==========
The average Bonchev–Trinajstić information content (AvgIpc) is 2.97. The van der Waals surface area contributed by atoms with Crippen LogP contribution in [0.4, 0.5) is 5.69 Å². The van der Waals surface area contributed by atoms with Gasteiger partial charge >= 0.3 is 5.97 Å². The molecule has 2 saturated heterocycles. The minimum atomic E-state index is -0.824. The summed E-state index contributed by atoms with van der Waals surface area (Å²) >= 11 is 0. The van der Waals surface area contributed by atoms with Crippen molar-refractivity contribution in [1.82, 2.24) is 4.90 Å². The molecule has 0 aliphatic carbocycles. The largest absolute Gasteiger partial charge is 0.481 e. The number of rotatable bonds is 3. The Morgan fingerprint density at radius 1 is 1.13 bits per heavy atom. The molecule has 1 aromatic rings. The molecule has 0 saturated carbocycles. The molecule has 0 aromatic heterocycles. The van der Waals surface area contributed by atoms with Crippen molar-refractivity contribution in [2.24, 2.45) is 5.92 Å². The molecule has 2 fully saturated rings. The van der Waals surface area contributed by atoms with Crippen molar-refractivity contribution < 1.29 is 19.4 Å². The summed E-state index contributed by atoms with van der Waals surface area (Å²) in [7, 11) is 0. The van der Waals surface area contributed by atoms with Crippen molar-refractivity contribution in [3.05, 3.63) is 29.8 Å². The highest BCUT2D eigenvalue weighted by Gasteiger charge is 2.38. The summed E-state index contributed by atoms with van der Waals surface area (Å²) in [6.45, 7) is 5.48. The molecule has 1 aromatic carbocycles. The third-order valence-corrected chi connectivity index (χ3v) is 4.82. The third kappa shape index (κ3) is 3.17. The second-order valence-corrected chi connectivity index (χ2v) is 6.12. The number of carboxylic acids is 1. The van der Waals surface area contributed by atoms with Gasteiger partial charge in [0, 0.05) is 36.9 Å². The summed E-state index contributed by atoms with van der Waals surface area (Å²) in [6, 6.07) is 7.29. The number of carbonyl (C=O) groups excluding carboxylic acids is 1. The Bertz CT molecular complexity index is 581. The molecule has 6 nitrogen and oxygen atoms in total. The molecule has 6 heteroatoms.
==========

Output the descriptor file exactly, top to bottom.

The average Bonchev–Trinajstić information content (AvgIpc) is 2.97. The van der Waals surface area contributed by atoms with Crippen LogP contribution in [0.4, 0.5) is 5.69 Å². The van der Waals surface area contributed by atoms with Gasteiger partial charge >= 0.3 is 5.97 Å². The molecule has 2 saturated heterocycles. The minimum atomic E-state index is -0.824. The summed E-state index contributed by atoms with van der Waals surface area (Å²) >= 11 is 0. The van der Waals surface area contributed by atoms with Crippen molar-refractivity contribution in [1.82, 2.24) is 4.90 Å². The molecule has 0 aliphatic carbocycles. The largest absolute Gasteiger partial charge is 0.481 e. The number of rotatable bonds is 3. The Morgan fingerprint density at radius 1 is 1.13 bits per heavy atom. The molecule has 1 aromatic rings. The molecule has 0 saturated carbocycles. The molecule has 0 aromatic heterocycles. The van der Waals surface area contributed by atoms with Crippen molar-refractivity contribution in [2.24, 2.45) is 5.92 Å². The molecule has 2 fully saturated rings. The van der Waals surface area contributed by atoms with Crippen molar-refractivity contribution < 1.29 is 19.4 Å². The summed E-state index contributed by atoms with van der Waals surface area (Å²) in [7, 11) is 0. The van der Waals surface area contributed by atoms with Crippen molar-refractivity contribution in [3.05, 3.63) is 29.8 Å². The highest BCUT2D eigenvalue weighted by Gasteiger charge is 2.38. The summed E-state index contributed by atoms with van der Waals surface area (Å²) in [6.45, 7) is 5.48. The molecule has 1 aromatic carbocycles. The third-order valence-corrected chi connectivity index (χ3v) is 4.82. The third kappa shape index (κ3) is 3.17. The second-order valence-corrected chi connectivity index (χ2v) is 6.12. The number of carboxylic acids is 1. The van der Waals surface area contributed by atoms with Gasteiger partial charge in [0, 0.05) is 36.9 Å². The summed E-state index contributed by atoms with van der Waals surface area (Å²) in [6, 6.07) is 7.29. The number of carbonyl (C=O) groups excluding carboxylic acids is 1. The Bertz CT molecular complexity index is 581. The molecule has 6 nitrogen and oxygen atoms in total. The molecule has 6 heteroatoms.